1. “I wonder how strength of IP protection actually correlates to economic growth.”
    Kevin, I couldn’t agree with you more on this point.

  2. Albert G.Z. Hu and I.P.L. Png, in their extremely well researched paper “Patent Rights and Economic Growth: Cross-Country Evidence,” found a positive mathematical relationship between patents and economic growth. From their conclusion:

    Using an ISIC 3-digit industry level database that spans 54 manufacturing industries in 72 countries between 1981-2000, we found evidence that stronger property rights were associated with faster industrial growth measured by value added. The impact of stronger patent righs was both statistically and economically significant in three of the four periods we analyzed: 1981-85, 1991-95, and 1996-2000, and had become stronger in the 1990s compared to the in the 1980s.

    Our analysis also showed that the stronger patent rights promoted industrial growth through technical progress in the 1981-85 and 1996-2000 periods and through more rapid factor accumulation in the 1991-95 period.

  3. I find one significant flaw with your analysis. One would expect larger, established economies to have a lower GDP growth, for a variety of reasons. On the flip side, note that most of the countries on your list that had lower GDP growth were also listed in the World Economic Forum report as being among the most competitive countries on earth. Tie competitiveness to IP and suddenly there is a positive correlation between the two.

    Switzerland is number 1 on the global competitiveness index. If you want correlation, note that Switzerland has high spending on R&D and among the world’s best scientific research institutions, along with strong intellectual property protection & an extremely high patenting rate.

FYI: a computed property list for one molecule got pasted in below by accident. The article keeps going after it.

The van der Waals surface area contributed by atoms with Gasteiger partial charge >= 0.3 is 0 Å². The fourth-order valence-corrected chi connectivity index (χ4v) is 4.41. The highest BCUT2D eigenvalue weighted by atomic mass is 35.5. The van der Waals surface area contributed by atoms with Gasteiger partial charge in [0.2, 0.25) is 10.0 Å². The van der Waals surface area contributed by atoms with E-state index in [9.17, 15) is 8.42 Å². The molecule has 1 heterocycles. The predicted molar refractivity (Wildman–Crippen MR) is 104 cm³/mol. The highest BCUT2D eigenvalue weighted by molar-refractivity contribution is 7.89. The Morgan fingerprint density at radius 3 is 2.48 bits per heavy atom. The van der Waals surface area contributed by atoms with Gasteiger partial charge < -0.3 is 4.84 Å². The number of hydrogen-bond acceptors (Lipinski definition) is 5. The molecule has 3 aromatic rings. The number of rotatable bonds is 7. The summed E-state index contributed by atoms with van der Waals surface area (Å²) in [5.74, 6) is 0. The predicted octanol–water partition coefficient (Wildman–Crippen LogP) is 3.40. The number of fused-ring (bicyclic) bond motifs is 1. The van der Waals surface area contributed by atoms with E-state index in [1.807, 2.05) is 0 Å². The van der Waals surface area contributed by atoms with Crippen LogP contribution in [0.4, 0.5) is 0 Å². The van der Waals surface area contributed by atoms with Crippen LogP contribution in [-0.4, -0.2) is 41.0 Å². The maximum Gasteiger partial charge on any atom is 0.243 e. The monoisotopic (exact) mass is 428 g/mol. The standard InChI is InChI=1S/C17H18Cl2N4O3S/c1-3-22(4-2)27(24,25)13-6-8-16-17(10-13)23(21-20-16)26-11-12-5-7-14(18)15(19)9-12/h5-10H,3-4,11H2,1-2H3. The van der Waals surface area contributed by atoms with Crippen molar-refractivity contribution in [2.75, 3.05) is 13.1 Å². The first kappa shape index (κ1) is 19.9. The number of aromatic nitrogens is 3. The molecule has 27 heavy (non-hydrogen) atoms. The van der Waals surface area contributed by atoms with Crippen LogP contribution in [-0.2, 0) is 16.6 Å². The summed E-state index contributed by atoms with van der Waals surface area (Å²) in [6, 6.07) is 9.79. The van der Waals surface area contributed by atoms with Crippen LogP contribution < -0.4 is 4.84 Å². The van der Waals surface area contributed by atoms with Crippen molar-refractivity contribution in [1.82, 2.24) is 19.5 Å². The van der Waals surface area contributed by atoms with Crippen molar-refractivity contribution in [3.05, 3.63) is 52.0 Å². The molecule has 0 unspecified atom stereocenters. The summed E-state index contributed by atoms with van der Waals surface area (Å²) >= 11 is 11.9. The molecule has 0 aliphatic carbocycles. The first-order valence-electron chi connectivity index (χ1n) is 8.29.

Argue that weak IP protection correlates with higher GDP growth, but it does not correlate well with competitiveness. On the other hand, countries with high GDP growth are far behind the most developed countries and they need a higher GDP growth to try to catch up. Also, note that high GDP growth is hard to sustain for the length of time it takes to catch up to the most developed countries. Few nations have been able to sustain sufficient GDP growth to enable them to catch up.

  4. Your admittedly crude experiment (really not an experiment with controlled variables, but rather a simple correlation) ignored two very important effects that are commonly understood: The catching up effects of growth and free-riding in public goods. Are your ‘weak IP protection’ countries also lesser developed? Then they are likely to have higher growth rates even with the same IP protections. Further, in weak IP protected countries, do the producers free ride on the innovations from countries with strong protections? Such inexpensive acquisition of technology reduces capital costs, stimulating growth in those free-riding countries. How much of the Chinese economic miracle comes from violations of US patents and copyrights?

Comments are closed.